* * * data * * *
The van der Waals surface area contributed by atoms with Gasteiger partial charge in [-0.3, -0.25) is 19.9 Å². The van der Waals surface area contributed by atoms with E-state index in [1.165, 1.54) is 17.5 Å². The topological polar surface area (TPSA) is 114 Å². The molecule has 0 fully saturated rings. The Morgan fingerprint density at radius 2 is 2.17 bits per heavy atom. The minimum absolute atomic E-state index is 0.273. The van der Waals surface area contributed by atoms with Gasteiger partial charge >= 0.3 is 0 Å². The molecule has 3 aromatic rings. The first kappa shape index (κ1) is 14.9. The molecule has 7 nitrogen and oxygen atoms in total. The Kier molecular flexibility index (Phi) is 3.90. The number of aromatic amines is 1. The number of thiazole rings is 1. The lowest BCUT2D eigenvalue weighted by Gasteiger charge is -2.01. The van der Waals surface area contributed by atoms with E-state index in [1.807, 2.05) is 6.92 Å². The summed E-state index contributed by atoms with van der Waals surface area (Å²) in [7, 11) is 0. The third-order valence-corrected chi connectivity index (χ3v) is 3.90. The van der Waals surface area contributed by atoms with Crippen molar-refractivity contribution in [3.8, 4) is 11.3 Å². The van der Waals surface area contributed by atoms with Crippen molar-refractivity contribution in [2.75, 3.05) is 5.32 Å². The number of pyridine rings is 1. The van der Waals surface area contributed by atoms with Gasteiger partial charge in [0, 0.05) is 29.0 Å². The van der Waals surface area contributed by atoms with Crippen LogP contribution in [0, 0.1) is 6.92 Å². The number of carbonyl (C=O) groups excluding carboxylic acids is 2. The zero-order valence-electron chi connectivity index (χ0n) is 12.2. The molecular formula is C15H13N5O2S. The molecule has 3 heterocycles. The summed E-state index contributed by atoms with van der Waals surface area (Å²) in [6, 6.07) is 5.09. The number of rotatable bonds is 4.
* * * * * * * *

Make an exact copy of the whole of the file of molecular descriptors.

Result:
The van der Waals surface area contributed by atoms with Gasteiger partial charge in [-0.3, -0.25) is 19.9 Å². The van der Waals surface area contributed by atoms with E-state index in [1.165, 1.54) is 17.5 Å². The topological polar surface area (TPSA) is 114 Å². The molecule has 0 fully saturated rings. The Morgan fingerprint density at radius 2 is 2.17 bits per heavy atom. The minimum absolute atomic E-state index is 0.273. The van der Waals surface area contributed by atoms with Gasteiger partial charge >= 0.3 is 0 Å². The molecule has 3 aromatic rings. The first kappa shape index (κ1) is 14.9. The molecule has 7 nitrogen and oxygen atoms in total. The Kier molecular flexibility index (Phi) is 3.90. The number of aromatic amines is 1. The number of thiazole rings is 1. The lowest BCUT2D eigenvalue weighted by Gasteiger charge is -2.01. The van der Waals surface area contributed by atoms with E-state index in [1.807, 2.05) is 6.92 Å². The summed E-state index contributed by atoms with van der Waals surface area (Å²) in [7, 11) is 0. The third-order valence-corrected chi connectivity index (χ3v) is 3.90. The van der Waals surface area contributed by atoms with Crippen molar-refractivity contribution in [3.8, 4) is 11.3 Å². The van der Waals surface area contributed by atoms with Crippen molar-refractivity contribution in [2.75, 3.05) is 5.32 Å². The number of pyridine rings is 1. The van der Waals surface area contributed by atoms with Gasteiger partial charge in [0, 0.05) is 29.0 Å². The van der Waals surface area contributed by atoms with Crippen LogP contribution in [0, 0.1) is 6.92 Å². The number of carbonyl (C=O) groups excluding carboxylic acids is 2. The zero-order valence-electron chi connectivity index (χ0n) is 12.2. The molecular formula is C15H13N5O2S. The molecule has 3 heterocycles. The summed E-state index contributed by atoms with van der Waals surface area (Å²) in [6, 6.07) is 5.09. The number of rotatable bonds is 4.